Outsourcing Trend to Strengthen

IT moving to outsource mission-critical components.

Managed services are still a tough sell in the enterprise, but a new report from research firm META Group Inc. projects that by 2005, most IT organizations will outsource at least one mission-critical technology operation.

MEAT Group’s survey of outsourcing trends in North America also found that the market for managed services is currently growing by 15-20 percent annually.

According to Dean Davison, a vice president with META Group’s Service Management Strategies, IT organizations are reluctant to outsource technology services because many of them don’t yet understand the cost benefits associated with a managed services model.

"The average IT organization still doesn’t understand outsourcing. It’s still a bit of an enigma to them. They know that it’s out there, they know that it’s big, but they’re still not sure how they should outsource, when, or with whom. Nor are they sure about what expectations to have," Davison comments.

IT organizations that rush blindly into outsourcing agreements without first expending the time and effort to understand how and when a managed services strategy can save them money aren’t helping matters either, Davison says. In still other cases, internal IT organizations don’t have a choice because a directive to outsource is forced upon them by company management.

"You’ll still run into [cases] where the CFO says, ‘Let’s outsource to save money.’ So the biggest obstacle that internal organizations still have is this, where management thinks that just because they can outsource a service, they are going to save money," he relates.

That’s not always the case, however. Davison acknowledges that outsourcing can enable businesses to become more efficient and, in some cases, can also help them to reduce their support costs. At the same time, he concedes, clients generally realize cost savings only if they exercise due diligence during the vendor selection process and are careful about the way in which they structure their contracts during negotiations.

As a result, Davison argues, purveyors of managed services must do a better job educating potential clients about the costs and benefits associated with an outsourcing strategy. Outsourcing service providers also need to overcome perceptions of bias and self-interest that are prevalent in the marketplace. To address this problem, Davison speculates, potential clients will increasingly turn to third parties. "We see a lot of consulting being used to help them sort this out," he says.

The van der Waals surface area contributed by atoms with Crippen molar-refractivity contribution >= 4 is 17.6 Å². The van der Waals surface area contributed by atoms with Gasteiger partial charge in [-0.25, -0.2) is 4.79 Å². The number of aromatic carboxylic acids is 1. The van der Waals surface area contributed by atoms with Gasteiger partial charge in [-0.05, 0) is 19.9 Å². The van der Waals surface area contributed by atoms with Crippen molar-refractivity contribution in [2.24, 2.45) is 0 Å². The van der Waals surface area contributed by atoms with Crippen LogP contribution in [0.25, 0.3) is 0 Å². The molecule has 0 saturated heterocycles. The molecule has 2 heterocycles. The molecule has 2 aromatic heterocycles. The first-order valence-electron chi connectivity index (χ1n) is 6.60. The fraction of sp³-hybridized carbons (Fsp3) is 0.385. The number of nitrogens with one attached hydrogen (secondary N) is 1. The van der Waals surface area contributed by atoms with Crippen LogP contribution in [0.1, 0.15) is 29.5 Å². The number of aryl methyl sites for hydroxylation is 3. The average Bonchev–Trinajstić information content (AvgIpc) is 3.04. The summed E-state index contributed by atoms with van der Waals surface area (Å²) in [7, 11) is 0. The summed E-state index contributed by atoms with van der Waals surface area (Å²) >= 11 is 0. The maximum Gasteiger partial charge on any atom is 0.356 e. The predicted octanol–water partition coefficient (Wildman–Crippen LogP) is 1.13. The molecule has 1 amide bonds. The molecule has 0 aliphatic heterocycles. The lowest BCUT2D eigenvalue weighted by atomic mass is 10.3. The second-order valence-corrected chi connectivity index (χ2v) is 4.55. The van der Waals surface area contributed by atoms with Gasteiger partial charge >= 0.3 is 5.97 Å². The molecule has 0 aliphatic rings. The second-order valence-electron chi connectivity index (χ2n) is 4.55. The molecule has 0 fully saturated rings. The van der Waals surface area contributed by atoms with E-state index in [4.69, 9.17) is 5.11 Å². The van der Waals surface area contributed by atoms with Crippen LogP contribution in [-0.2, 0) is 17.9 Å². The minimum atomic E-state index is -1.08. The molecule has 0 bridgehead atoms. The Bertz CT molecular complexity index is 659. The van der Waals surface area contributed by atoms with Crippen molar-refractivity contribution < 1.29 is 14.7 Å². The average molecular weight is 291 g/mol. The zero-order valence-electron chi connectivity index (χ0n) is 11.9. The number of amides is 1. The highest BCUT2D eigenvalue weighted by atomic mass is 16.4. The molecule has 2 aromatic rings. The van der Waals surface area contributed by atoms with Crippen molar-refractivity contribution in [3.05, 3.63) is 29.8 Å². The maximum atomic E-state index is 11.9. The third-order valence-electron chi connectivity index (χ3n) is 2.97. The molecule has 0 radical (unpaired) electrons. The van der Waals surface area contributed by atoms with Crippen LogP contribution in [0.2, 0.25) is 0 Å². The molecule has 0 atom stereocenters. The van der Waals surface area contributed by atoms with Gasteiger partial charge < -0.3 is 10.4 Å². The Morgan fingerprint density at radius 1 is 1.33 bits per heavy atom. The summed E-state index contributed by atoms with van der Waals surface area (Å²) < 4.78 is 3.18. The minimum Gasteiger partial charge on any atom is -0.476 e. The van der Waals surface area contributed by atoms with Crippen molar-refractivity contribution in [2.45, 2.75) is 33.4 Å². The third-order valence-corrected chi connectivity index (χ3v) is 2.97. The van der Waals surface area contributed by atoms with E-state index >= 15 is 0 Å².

META Group believes that by 2005, IT organizations will have developed better understandings of how and when a managed services strategy makes sense. "It’s not that the problems will be overcome, it’s that the average IT organization is gaining experience," Davison concludes. "Around 2005, we’ll sort of hit this cross-over point, where the average IT organization won’t be trying to figure it out, but will have some experience with it."

META Group’s market evaluation considers the broad market for managed services in North America -- which includes many small- and medium-sized IT organizations. According to Robert Kusche, president of Sytek Services Inc., an IBM Business Partner and IT services provider based in Bellingham, Wash., large enterprise IT organizations -- in particular, mainframe environments -- have been dealing with the costs and benefits associated with outsourcing for several years now.

"Our customers are pretty savvy about outsourcing," he asserts. "The thing is that the skill set in the mainframe arena is eroding, so it’s getting harder to find qualified people. So they’ve had to outsource."

Kusche says it helps if a provider of managed services can break down its business case in terms of costs and benefits. It’s hard for a customer to argue with a real dollars and cents figure, after all.

"In our case, we offer better economies of scale [than doing it in-house]," he says. "We can offer 24x7 support for less than the cost of a full-timer."

About the Author

Stephen Swoyer is a Nashville, TN-based freelance journalist who writes about technology.